Black knots

Identification

  • Knobby swollen black growths called galls grow parallel along the length of stems and branches.
  • In early summer, young galls or new areas of growth on the edges of older galls are covered with velvety olive green spores.
  • These galls mature by the end of the summer; turning black and hard.
  • Black knots are most noticeable during winter because all the leaves are gone and the black knots stand out against the blue sky or white snow.
  • Infected branches may distort and bend due to the one-sided growth happening within the gall.
  • When galls completely girdle a branch, leaves on infected branches do not emerge or wilt and die in early summer.
  • A few galls to hundreds of galls can be within the canopy.
  • Large rough black galls that are often cracked can occur on the main trunk of the tree and may ooze sticky liquid.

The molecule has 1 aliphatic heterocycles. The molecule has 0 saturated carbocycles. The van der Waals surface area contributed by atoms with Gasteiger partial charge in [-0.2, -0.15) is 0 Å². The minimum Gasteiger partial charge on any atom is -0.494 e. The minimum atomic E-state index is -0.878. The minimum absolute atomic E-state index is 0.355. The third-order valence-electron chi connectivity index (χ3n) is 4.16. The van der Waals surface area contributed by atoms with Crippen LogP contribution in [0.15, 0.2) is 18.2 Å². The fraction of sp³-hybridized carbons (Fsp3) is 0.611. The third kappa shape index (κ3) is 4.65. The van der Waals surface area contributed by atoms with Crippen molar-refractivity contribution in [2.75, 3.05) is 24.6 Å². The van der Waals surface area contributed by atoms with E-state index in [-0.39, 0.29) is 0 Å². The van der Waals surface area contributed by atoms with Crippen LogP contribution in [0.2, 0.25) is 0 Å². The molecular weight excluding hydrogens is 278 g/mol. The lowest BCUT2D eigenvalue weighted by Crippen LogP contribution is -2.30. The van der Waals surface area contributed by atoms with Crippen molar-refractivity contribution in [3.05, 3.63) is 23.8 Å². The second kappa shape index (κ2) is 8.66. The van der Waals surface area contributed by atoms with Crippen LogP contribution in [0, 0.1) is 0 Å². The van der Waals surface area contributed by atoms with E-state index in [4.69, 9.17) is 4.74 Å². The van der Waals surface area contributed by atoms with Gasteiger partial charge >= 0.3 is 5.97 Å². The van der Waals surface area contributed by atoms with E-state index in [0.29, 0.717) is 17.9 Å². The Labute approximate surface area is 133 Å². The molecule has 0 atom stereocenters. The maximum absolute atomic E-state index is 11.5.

Biology

dead leaves, very brown tree

M. Grabowski, UMN Extension

Dead leaves and wilting caused by a black knot gall that has girdled the branch

The fungus overwinters in the galls. During wet periods in the spring, spores are expelled and windblown to infect young green shoots or wounded branches.

Once spores germinate, the fungus grows between the plant cells with no outward signs visible on the plant for several months. During this time the parasite starts growing within the tree and releases chemicals that cause the plant to initiate excessive cell growth and enlargement that results in swollen black galls. Galls are made up of both plant and fungal tissue.